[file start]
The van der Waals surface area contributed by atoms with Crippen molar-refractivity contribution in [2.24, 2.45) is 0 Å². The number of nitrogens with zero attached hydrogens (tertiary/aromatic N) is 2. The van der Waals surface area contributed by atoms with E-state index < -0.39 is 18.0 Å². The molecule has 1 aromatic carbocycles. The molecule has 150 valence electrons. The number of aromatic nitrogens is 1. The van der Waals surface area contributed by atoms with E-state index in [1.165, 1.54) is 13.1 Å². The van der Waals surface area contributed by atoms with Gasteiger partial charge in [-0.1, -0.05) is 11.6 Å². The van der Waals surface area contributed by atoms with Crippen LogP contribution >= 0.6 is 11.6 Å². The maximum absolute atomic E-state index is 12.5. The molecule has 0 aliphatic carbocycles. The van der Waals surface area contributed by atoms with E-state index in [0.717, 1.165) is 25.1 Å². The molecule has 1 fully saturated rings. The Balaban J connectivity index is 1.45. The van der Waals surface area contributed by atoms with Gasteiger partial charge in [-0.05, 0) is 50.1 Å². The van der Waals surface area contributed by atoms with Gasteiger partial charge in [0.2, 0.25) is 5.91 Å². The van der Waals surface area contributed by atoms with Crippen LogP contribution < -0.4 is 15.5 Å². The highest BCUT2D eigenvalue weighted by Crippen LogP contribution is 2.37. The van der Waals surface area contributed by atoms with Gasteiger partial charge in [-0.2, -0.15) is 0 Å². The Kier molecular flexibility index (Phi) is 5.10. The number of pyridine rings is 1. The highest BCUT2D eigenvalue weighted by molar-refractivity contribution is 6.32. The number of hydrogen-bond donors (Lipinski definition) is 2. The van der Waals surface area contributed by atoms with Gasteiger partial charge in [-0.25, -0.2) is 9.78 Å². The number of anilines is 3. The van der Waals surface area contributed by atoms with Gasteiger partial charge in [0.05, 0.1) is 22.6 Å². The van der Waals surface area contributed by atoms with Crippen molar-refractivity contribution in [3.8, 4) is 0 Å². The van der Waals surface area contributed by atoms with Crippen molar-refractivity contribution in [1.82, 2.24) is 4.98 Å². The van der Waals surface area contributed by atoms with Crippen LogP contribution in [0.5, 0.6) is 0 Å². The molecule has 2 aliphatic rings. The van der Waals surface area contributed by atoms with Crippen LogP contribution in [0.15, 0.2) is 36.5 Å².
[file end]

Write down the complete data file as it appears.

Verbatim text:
The van der Waals surface area contributed by atoms with Crippen molar-refractivity contribution in [2.24, 2.45) is 0 Å². The number of nitrogens with zero attached hydrogens (tertiary/aromatic N) is 2. The van der Waals surface area contributed by atoms with E-state index < -0.39 is 18.0 Å². The molecule has 1 aromatic carbocycles. The molecule has 150 valence electrons. The number of aromatic nitrogens is 1. The van der Waals surface area contributed by atoms with E-state index in [1.165, 1.54) is 13.1 Å². The van der Waals surface area contributed by atoms with Gasteiger partial charge in [-0.1, -0.05) is 11.6 Å². The van der Waals surface area contributed by atoms with Crippen LogP contribution >= 0.6 is 11.6 Å². The maximum absolute atomic E-state index is 12.5. The molecule has 0 aliphatic carbocycles. The van der Waals surface area contributed by atoms with E-state index in [0.717, 1.165) is 25.1 Å². The molecule has 1 fully saturated rings. The Balaban J connectivity index is 1.45. The van der Waals surface area contributed by atoms with Gasteiger partial charge in [-0.05, 0) is 50.1 Å². The van der Waals surface area contributed by atoms with Gasteiger partial charge in [0.2, 0.25) is 5.91 Å². The van der Waals surface area contributed by atoms with Crippen LogP contribution < -0.4 is 15.5 Å². The highest BCUT2D eigenvalue weighted by Crippen LogP contribution is 2.37. The van der Waals surface area contributed by atoms with Gasteiger partial charge in [-0.2, -0.15) is 0 Å². The Kier molecular flexibility index (Phi) is 5.10. The number of pyridine rings is 1. The highest BCUT2D eigenvalue weighted by molar-refractivity contribution is 6.32. The number of hydrogen-bond donors (Lipinski definition) is 2. The van der Waals surface area contributed by atoms with Gasteiger partial charge in [-0.25, -0.2) is 9.78 Å². The number of anilines is 3. The van der Waals surface area contributed by atoms with Gasteiger partial charge in [0.05, 0.1) is 22.6 Å². The van der Waals surface area contributed by atoms with Crippen molar-refractivity contribution in [3.8, 4) is 0 Å². The van der Waals surface area contributed by atoms with Crippen molar-refractivity contribution in [1.82, 2.24) is 4.98 Å². The van der Waals surface area contributed by atoms with Crippen LogP contribution in [0.5, 0.6) is 0 Å². The molecule has 2 aliphatic rings. The van der Waals surface area contributed by atoms with Crippen LogP contribution in [0.15, 0.2) is 36.5 Å².